The doctor then writes a prescription to ensure they continue receiving not just that medication but any additional drugs for whatever condition required their hospital admission.

Doing that by hand was time-consuming and mistakes could be made.

Now, as the patient’s paper records are now accessible digitally on HEPMA, the pharmacist can look up their medical history immediately.

Some 330 drugs have been configured within the system for specific conditions such as pneumonia, to give just one example.

So when the hospital clinician writes up the prescription, they not only access the appropriate drugs, the computer displays the recommended dose, how many times a day it should be given and for how many days.

If a patient is allergic to that specific drug, or it should not be taken with other medication they are on, this is also displayed. Previously, doctors and other prescribers would have had to check all this manually.

When nurses administer the medication, that is also recorded on the system, avoiding the risk of doses being missed.

Pharmacists too have the opportunity to discuss any medication queries with the prescriber before it is dispensed. HEPMA is also used to monitor medicine usage and stock levels on the ward.

Two nurses in a hospital corridor Another benefit is that details of the patient’s medication, including any new drugs given during their hospital stay, are automatically added to the discharge letter sent to their GP when they leave.

Pre-HEPMA this had to be compiled by a pharmacy technician.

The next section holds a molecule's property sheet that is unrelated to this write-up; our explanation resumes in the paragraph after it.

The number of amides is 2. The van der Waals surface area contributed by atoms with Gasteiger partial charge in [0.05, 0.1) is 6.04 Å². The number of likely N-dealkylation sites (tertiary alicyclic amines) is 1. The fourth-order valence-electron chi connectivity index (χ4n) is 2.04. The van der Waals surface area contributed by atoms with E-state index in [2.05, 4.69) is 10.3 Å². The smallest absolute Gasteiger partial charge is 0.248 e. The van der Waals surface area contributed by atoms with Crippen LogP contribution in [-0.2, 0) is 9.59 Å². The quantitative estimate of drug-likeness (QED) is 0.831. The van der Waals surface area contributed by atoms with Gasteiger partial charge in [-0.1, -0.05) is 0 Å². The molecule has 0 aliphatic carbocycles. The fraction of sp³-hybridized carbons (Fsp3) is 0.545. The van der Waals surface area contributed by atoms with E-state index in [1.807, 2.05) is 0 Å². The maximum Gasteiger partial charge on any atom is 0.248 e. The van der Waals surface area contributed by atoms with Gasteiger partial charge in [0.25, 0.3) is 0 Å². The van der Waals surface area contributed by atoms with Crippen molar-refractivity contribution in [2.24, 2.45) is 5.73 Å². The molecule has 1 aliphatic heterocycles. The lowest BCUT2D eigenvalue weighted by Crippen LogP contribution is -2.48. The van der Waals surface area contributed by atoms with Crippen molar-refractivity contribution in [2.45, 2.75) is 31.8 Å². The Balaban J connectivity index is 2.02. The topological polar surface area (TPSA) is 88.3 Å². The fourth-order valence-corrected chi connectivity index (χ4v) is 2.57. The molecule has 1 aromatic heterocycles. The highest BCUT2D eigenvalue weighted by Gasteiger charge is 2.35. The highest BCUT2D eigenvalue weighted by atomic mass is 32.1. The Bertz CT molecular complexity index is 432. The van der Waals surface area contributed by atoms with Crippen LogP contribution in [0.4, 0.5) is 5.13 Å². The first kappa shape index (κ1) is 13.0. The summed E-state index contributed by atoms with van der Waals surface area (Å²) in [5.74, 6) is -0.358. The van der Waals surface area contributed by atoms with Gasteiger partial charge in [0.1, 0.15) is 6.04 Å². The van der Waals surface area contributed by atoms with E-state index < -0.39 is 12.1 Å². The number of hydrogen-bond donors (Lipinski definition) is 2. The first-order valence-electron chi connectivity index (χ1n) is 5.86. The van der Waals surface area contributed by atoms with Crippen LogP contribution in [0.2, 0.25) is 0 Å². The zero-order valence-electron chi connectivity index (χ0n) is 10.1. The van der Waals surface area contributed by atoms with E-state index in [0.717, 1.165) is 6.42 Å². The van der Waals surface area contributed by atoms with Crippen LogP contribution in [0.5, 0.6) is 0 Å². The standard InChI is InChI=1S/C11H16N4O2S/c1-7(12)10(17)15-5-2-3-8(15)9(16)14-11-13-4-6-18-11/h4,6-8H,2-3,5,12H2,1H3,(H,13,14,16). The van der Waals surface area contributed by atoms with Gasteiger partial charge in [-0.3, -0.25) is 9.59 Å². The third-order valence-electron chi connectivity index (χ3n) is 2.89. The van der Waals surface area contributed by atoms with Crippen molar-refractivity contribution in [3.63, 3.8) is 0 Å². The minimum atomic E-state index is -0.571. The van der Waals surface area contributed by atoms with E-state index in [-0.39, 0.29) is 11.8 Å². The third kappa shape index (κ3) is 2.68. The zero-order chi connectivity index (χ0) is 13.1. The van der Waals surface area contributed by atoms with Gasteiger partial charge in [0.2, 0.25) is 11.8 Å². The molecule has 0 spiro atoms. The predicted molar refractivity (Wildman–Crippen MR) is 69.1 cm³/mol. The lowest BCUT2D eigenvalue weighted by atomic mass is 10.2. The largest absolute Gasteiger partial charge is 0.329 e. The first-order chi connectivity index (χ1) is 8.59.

Feedback from staff in the medical wards at Neath Port Talbot and Singleton - where HEPMA went live this March - has been extremely positive. One junior doctor said it had become second nature in less than a day.

There are financial benefits too, as the health board’s spending on drugs and stationery is expected to reduce.

Once additional funds are available the health board will extend HEPMA into Morriston and Gorseinon hospitals

In the longer term it will become commonplace in hospitals and other clinical areas across Wales.

Matt John, Swansea Bay’s Director of Digital, said: “It is an amazing example of the difference digital working can make.

“It isn’t just replicating the paper process, there are so many safety checks too.

I would like to thank health board colleagues, WellSky and Digital Health and Care Wales for their commitment and desire to make this a success, and the Welsh Government for its support.

“This has been an intense piece of work for a number of years and a great collaboration nationally.

 “We have already achieved so much and we still have a lot more we can do.”